Captain Bruce Dickinson Takes You on a Tour of His Life in Captivating One-Man Show

By Porter Byers

Most of us know him by his unmistakable voice and energetic presence as the lead singer of Iron Maiden. Many of us also know that he is a pilot, having flown Maiden around on Ed Force One during the Somewhere Back in Time Tour (Iron Maiden: Flight 666 is a must-watch). But few know he also worked as a commercial pilot while in the band. Fewer still are those privy to the unusual tales he has to tell about being a pilot; like one in the middle of a storm with drummer Nicko McBrain and another involving a twist of fate with his RAF WWII veteran grandfather. You would be mistaken to expect only stories of backstage mayhem and airplanes throughout “An Evening with Bruce Dickinson.” The renaissance man weaves Maiden anecdotes into a fascinating and at times humorous show detailing his life as a singer, writer, brewer, podcaster, historian, poet, and a rambunctious schoolboy.

Told mostly in chronological order, Dickinson takes us through his early years, all the way from school in Worksop, Nottinghamshire, to being shipped off to public [private] school, to joining the chaotic metal band, Samson. To avoid spoilers, take my word for it that whimsical and raunchy details are dotted along the journey. The show was not without heartwarming moments about family, friendship, and – no spoilers here – surviving cancer.

Dickinson moved about the stage with ease, excitedly engaging the audience and even trying his hand at a few jokes on current events. The audience was treated to the music video for Senjustu’s “Writing on the Wall” (“in Dolby sound!”) before a brief intermission featuring Dickinson’s solo work on the PA. Before the show, submission boxes in the lobby of the Warner Theater in Washington, D.C. were filled with question cards for the Q&A segment. When Dickinson returned to the stage, he spent roughly an hour answering questions, which frequently led to amusing tangents. The lengthier answers were so detailed, I found myself wondering whether some of them were rehearsed. Surely, the questions were curated backstage during the show, but only someone living an extraordinary life could give real, off-the-cuff responses. Dickinson concluded with an acapella verse from his song, “Jerusalem.”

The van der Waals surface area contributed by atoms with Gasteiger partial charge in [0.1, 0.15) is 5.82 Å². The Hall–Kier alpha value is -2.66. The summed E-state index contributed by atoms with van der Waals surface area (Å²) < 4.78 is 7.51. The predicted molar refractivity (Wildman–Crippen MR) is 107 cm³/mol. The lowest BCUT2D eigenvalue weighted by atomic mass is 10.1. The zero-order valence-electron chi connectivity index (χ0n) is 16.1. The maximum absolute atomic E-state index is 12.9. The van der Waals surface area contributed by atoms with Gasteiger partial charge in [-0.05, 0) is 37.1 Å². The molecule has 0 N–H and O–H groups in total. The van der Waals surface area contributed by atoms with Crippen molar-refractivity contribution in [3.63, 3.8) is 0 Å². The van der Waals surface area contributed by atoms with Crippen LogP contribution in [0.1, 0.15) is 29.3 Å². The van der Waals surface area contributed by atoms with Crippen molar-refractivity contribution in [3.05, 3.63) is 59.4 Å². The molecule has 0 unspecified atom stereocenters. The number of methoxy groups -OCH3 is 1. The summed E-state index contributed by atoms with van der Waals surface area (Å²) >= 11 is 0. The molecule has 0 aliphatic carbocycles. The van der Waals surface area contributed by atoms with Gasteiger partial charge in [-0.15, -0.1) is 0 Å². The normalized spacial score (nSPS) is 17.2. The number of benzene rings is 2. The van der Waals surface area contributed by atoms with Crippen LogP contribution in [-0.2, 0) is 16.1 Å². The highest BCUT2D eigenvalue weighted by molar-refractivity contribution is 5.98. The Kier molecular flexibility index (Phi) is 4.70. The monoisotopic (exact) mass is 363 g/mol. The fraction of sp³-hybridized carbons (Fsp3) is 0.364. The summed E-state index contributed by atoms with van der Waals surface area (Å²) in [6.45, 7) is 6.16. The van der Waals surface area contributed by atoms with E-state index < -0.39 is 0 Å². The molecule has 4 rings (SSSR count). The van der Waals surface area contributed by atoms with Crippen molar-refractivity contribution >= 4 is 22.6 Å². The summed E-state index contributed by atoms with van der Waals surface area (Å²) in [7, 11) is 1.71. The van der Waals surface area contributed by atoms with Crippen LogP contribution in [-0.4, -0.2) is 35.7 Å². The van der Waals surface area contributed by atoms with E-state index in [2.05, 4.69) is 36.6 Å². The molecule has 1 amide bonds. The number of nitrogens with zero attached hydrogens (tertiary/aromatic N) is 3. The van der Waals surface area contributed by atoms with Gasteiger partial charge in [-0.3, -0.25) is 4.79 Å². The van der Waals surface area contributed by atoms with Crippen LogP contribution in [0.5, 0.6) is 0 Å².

This foray into a one-man performance is coming to a close, and only a few select dates remain in Canada, which I highly recommend to our dozens of Canadian readers. Whether you are a fan of Iron Maiden, history, aviation, or just captivating autobiographies, one can hope that Dickinson will continue to bring his stories to the stage.

Most importantly: A friendly reminder that Maiden is hitting the road in May and their Legacy of the Beast tour returns to the U.S. this fall. 

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